- “I’m happy to be organizing and packing so I can enjoy moving into my new place next month!”
If you’re not a natural organizer (and not many of us are, to be honest), or you haven’t already downsized things at least two or three times in your life, then getting your house can be overwhelming, especially if you are doing it all on your own.
Remember: create a positive mindset statement that means something to you. If you are struggling, don’t feel embarrassed about asking for some help. A coach or counsellor can help you develop these statements, and help you work through the range of emotions and procrastination that can derail your plan.
Here’s a handy shopping list to help you begin your organizing sessions. If you’re calling on a company like Elder Move Inc., we will bring packing supplies with us. If you want to look after things yourself and you have difficulty getting out to the stores, check out online ordering so that you have everything you need handy – that’s a good way to keep motivated!
- Blank paper and sticky tack for hanging, or post-it notes for hanging your positive mindset statements
- Black garbage bags for rubbish (thick construction bags are ideal if you have things that will poke through thin plastic)
- Clear bags for recycling and donations (so items don’t get confused with rubbish)
- Boxes for packing items that are too bulky to bag
- Boxes or plastic tote boxes with lids, to store items for a move or place into long-term storage
- Packing tape, the clear, wide sticky kind (note that very thin packing tape won’t stick well on dusty cardboard. If you are reusing old boxes, make sure you wipe them clean.).
- Painter’s tape (easily removable for tagging items before a pick-up, but make sure you place it in a spot that won’t damage the finish or fabric on your item)
- Felt markers for labelling. Use permanent markers but be careful not to mark up your furniture or clothing! Washable markers tend to smudge when written on tape, and will ink up your things, but permanent markers (which I always use) are just that…permanent if they stray onto your favourite sweater.
If you’d like some help getting organized, downsizing, or you are preparing for a move and you’re in the Alberta region, let us know! We’d love to meet with you and help you get sorted!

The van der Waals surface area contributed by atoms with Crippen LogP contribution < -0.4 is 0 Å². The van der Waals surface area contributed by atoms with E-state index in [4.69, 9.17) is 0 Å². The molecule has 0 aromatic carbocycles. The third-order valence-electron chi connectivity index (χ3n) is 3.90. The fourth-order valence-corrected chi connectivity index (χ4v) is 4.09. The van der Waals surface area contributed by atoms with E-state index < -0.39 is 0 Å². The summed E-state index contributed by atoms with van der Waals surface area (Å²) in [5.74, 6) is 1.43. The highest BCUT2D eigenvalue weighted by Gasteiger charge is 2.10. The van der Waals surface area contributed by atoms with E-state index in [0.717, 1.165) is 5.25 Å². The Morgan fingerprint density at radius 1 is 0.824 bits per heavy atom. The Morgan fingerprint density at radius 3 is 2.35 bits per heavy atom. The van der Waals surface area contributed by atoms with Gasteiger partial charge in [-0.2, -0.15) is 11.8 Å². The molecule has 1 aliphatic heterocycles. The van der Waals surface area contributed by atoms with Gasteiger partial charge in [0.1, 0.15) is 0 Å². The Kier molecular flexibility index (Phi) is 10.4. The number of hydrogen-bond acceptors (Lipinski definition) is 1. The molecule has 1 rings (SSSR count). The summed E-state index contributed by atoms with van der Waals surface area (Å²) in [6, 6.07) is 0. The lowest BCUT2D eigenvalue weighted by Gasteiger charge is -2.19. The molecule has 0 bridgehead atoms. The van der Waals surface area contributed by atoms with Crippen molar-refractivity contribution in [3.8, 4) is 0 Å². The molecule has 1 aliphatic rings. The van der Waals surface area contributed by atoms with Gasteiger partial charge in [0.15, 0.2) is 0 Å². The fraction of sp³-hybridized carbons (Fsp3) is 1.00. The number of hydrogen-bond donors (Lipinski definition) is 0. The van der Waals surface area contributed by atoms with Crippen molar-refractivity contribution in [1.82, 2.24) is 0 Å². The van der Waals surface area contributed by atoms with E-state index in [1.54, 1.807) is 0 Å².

Getting the kitchen organized is all about what you want to get out of the space, and how much time you normally spend in it. It goes without saying that kitchens can be tricky to organize! There never seems to be enough cupboard space, or the perfect configuration. Sometimes you have a nice big space with plenty of cupboards, and other times you have a small apartment with a cupboard for a kitchen.
The Organized Kitchen
If you’ve got a tiny kitchen, you already know how essential it is to maximize your space. My rule is to make sure that any tools or dishes I buy can be used for more than one thing (this is a tip I learned from Alton Brown, who used to have a “basic” cooking show before he became a big celeb on The Food Network). Next time you want to buy something for your kitchen, ask yourself how many uses it has. If it can be used for more than one task, that’s great! If it’s a one hit wonder, give it a pass. Using Brown’s rule, I recently bought an Instant Pot. This thing is a slow cooker (a kitchen essential for me), rice cooker, pressure cooker (which has saved me a ton of time when I making stews and soups), yogurt maker, sauté pan, and more, yet it only takes up the space of one appliance!
Plastic and Glass are Beautiful
Store your dry goods in glass or plastic containers you can see through to help you put your hands on things quickly. My pantry inspiration is Canadian Chef Michael Smith, who stores his spices and dry goods in canning jars (you can see it here http://chefmichaelsmith.com/photos/new-kitchen/). You’ll see that he also had lots of in cabinet lighting, which is a great way to perk up a small, dark space.
Get Creative With Peg Board and Modular Shelves
Peg board and modular metal shelves are kitchen favourites. Cut a piece of pegboard to fit a large drawer. Insert dowels inside the peg holes, and they become guides so plates, platters, or awkward sized dishes don’t slide around. Check out great ideas on Pinterest to see loads of ways to organize with pegboard. https://www.pinterest.ca/pin/151715081175723248/
The large space under a kitchen sink is often poorly utilized. Modular metal shelves can be inserted around the plumbing to make the most of this space, and provides a sturdy surface for storing things.
Use an inexpensive shoe organizer to save cupboard and shelf space. Look for one that has clear plastic pockets, so you can easily see things like spices and small kitchen tools that you store there. Rolls of garbage bags, elastic bands, and Hang the organizer on the inside of your pantry, or trim it down to fit on the inside of a cupboard door. You can fasten the corners with double sided tape to stop it from shifting when the door opens.
What are your favourite kitchen hacks? Share them with us on our Facebook page!
If you’d like some help getting organized, or you’re thinking about making a move, reach out to us! We’d love to help you make the most of your space. You can reach us easily by using the link on our contact page.